Soy milk is packed with essential nutrients and is a source of complete protein for vegetarian and vegan dieters. However, because soy contains compounds that are similar to estrogen, a female hormone, some people are hesitant to consume soy products. It appears that the pros of drinking soy milk outweigh any potential cons.
Nutrients in Soy Milk
Soy milk is rich in protein, and fortified with some of the same micronutrients found in cow's milk -- such as calcium, vitamin D, riboflavin, phosphorous, vitamin A, and vitamin B-12. One cup of soy milk generally provides about 8 grams of protein, the same amount found in a cup of low-fat cow's milk. The protein in soy milk is high quality protein, comparable to protein in animal foods, notes MedlinePlus. Soy milk is also a source of alpha-linolenic acid (ALA), which is an omega-3 fatty acid your body requires daily to function properly.
Cow's milk contains lactose, a natural sugar that some people have a difficult time digesting, but soy milk is lactose-free. Therefore, if you're lactose intolerant or have a milk allergy, soy milk is a nutritious substitute that shouldn't cause any negative side effects for you.
Possible Health Benefits
Soy milk may provide you with several health benefits. It's free from dietary cholesterol, saturated fat, and trans fat, which means it won't increase your risk for heart disease. In fact, the U.S. Food and Drug Administration says that consuming 25 grams of soy protein daily as part of a healthy diet may lower your risk for developing heart disease. MedlinePlus notes that isoflavones found in soy products may help prevent hormone-related cancers like endometrial cancer, prostate cancer, and breast cancer.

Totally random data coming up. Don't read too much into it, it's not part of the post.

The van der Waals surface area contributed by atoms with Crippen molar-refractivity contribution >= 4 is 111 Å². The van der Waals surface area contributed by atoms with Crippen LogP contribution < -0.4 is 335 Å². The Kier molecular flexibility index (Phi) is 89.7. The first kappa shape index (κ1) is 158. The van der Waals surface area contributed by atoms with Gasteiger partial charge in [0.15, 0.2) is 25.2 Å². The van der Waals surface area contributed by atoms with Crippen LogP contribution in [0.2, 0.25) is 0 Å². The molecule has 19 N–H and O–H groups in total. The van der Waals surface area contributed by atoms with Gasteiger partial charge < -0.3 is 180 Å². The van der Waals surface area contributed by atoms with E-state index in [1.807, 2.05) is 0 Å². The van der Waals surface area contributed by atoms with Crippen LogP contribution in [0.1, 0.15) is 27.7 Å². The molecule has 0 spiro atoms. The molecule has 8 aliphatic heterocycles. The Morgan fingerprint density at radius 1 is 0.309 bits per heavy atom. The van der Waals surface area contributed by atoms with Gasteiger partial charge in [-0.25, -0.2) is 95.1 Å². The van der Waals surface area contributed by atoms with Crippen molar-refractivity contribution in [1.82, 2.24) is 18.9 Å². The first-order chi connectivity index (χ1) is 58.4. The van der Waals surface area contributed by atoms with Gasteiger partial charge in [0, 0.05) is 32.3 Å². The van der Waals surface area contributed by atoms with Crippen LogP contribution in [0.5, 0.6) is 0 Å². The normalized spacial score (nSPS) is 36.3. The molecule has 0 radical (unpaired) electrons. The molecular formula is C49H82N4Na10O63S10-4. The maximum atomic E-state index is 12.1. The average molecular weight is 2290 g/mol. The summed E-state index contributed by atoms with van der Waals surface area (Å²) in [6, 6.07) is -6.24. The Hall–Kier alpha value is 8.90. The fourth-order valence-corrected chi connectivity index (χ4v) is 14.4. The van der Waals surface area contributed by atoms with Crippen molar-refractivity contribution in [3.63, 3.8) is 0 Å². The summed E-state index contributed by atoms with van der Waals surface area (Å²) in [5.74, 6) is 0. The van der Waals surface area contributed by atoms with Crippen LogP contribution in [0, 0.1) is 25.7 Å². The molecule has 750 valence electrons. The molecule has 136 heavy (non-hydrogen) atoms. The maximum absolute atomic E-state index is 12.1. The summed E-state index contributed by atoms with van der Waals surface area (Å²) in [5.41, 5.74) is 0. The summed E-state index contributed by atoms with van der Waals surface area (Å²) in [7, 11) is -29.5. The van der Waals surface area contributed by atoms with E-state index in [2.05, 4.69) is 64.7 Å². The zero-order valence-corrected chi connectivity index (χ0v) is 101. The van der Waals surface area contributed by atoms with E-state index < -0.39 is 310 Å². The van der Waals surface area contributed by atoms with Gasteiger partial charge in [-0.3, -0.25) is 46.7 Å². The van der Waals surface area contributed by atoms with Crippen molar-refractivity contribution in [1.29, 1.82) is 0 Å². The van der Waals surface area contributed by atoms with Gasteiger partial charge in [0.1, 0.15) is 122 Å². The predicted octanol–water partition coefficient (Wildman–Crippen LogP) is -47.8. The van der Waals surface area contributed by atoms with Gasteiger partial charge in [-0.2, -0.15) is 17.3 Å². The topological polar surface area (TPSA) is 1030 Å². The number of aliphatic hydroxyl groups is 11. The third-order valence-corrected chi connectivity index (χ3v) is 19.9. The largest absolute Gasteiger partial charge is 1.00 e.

While numerous possible health benefits exist for drinking soy milk, some studies show potential concerns. A review published in 2014 in Alternative Therapies in Health and Medicine reports that some studies show soy might negatively impact fertility in men, while other studies show no effects. This review notes that some studies show soy increases thyroid hormone activity, while other studies found that soy decreases thyroid function. Lastly, milk protein appears to be more effective than soy protein at increasing lean muscle mass in athletes, according to a review published in 2012 in the Journal of the International Society of Sports Nutrition.
An experienced health, nutrition and fitness writer, Erin Coleman is a registered and licensed dietitian and holds a dietetics degree from the University of Wisconsin-Madison. She also has worked as a clinical dietitian and health educator in outpatient settings. Erin's work is published on popular health websites, such as TheNest.com and JillianMichaels.com.